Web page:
When tapping, use two or more fingertips and repeat the tap approximately five times on each point.
While some points — for example, the EB, SE, and UE — have a "twin point" on the other side of the body, it is only necessary to tap on one side. However, individuals can tap these points on both sides if both of their hands are free.
5. Test the intensity again
Again, rank the intensity of the issue on a scale of 0–10. Ideally, this will have improved. Repeat the process until the intensity reaches 0 or plateaus.
Several recent studies suggest that EFT may be effective for some conditions, such as anxiety and PTSD.
However, the research to date is limited, and some of the studies are very small. One criticism is that some of the earlier studies have flaws in their scientific methods, which can make the results unreliable.
Therefore, more research is necessary before researchers can draw definitive conclusions on the effectiveness of EFT.
In the following sections, we look at the current scientific evidence to support the effectiveness of EFT for anxiety, depression, and PTSD.
EFT for anxiety
The bulk of the research on EFT relates to the treatment of anxiety.
A 2016 review of 14 studies on EFT reports that people who used tapping experienced a significant decrease in anxiety. However, the author recommends further studies to compare EFT with standard treatments, such as cognitive behavioral therapy (CBT).
The pilot study involved 10 people who took part in an 8-week program of either CBT or EFT. According to the results, both treatments significantly reduced symptoms of depression and led to improvements in anxiety.
More recently, a
The researchers reported that participants experienced significant reductions in anxiety, depression, and PTSD symptoms, as well as in pain levels and cravings. They also reported improvements in happiness.
Physical measures in a subset of participants showed improvements in heart rate, blood pressure, and levels of the stress hormone cortisol.
In other research, students with anxiety reported that EFT helped them feel calmer and more relaxed.
EFT for depression
In addition to the studies that evaluate EFT on people with both anxiety and depression, other research focuses on EFT for those with depression alone.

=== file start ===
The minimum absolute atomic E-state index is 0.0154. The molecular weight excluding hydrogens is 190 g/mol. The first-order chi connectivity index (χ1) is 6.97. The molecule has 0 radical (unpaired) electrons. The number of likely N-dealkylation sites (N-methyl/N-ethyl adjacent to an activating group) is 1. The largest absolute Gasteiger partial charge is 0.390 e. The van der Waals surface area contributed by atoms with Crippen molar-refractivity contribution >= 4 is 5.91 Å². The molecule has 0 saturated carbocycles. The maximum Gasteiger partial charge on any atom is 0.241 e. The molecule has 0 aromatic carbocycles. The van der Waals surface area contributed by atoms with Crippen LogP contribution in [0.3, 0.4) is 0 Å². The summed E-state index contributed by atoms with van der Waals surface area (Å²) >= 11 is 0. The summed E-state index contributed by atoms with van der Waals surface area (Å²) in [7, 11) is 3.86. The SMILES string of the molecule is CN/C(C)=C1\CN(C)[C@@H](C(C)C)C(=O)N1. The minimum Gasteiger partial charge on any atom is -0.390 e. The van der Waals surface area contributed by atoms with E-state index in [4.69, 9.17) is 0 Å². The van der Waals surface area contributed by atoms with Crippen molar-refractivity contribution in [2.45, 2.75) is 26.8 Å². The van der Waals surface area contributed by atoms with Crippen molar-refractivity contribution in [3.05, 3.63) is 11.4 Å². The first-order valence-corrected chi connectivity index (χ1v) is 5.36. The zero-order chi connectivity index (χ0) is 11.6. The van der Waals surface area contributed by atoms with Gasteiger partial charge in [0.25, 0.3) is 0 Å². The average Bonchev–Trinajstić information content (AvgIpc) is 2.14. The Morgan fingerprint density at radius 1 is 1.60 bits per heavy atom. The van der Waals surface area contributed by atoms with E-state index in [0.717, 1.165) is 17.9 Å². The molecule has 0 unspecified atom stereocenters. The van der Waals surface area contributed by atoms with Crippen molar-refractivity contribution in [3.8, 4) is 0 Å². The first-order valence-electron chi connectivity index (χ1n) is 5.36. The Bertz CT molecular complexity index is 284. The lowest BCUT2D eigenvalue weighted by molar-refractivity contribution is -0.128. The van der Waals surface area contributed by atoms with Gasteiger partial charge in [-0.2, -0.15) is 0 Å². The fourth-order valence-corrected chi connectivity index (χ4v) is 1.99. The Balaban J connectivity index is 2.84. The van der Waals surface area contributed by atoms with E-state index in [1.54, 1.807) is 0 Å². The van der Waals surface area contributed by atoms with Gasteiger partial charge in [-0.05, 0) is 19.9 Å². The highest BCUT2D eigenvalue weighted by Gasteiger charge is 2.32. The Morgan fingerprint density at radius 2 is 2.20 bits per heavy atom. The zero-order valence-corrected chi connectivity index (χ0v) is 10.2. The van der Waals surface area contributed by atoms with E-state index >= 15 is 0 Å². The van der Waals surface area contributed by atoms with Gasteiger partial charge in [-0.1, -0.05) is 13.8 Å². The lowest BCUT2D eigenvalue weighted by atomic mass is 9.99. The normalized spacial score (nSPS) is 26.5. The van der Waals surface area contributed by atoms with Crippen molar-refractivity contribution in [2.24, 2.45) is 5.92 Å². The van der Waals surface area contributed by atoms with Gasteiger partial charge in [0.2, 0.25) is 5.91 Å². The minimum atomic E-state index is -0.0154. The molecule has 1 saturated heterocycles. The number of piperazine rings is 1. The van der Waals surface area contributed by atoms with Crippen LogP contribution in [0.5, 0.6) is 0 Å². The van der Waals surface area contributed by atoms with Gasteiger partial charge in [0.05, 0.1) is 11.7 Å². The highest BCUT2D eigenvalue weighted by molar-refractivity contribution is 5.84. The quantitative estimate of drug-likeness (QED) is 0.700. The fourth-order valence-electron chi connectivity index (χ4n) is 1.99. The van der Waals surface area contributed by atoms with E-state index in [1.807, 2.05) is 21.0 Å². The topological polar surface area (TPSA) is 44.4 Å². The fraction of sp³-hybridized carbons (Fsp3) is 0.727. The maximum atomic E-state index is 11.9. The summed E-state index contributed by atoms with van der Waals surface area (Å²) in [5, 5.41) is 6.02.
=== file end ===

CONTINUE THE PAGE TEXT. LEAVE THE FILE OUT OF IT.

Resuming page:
A 2012 study involving 30 students with moderate-to-severe depression reported that those who received four group sessions of EFT treatment had significantly less depression than those in the control group, who received no treatment.
According to the researchers, these findings indicated that EFT might be useful as a brief, cost effective, and successful treatment.
EFT for PTSD
Military personnel who experience PTSD may benefit from EFT, according to some studies.
In a 2013 study, 30 veterans who received EFT treatment along with standard care had significantly less psychological distress and PTSD symptoms than those who were on a waiting list for treatment.
In addition, after three and six sessions, 60.0% and 85.7% of these participants respectively no longer met the PTSD clinical criteria. At 6 months after the treatment, 79.5% of participants did not fit the criteria, which the researchers said indicated the long term benefits of EFT.
However, it is important to note that these findings are self-reported by people who practice EFT. In addition, practitioners often combine EFT with other approaches, including cognitive therapy, which may play a role in the treatment's success.
EFT tapping is an alternative treatment for certain emotional and physical conditions. Some research indicates that it may be effective for anxiety, depression, and PTSD, although more investigation is necessary.
While self-treatment with tapping may help some people feel better, it is also important to seek professional help for physical pain or emotional issues. Anyone considering using EFT should speak to their doctor first.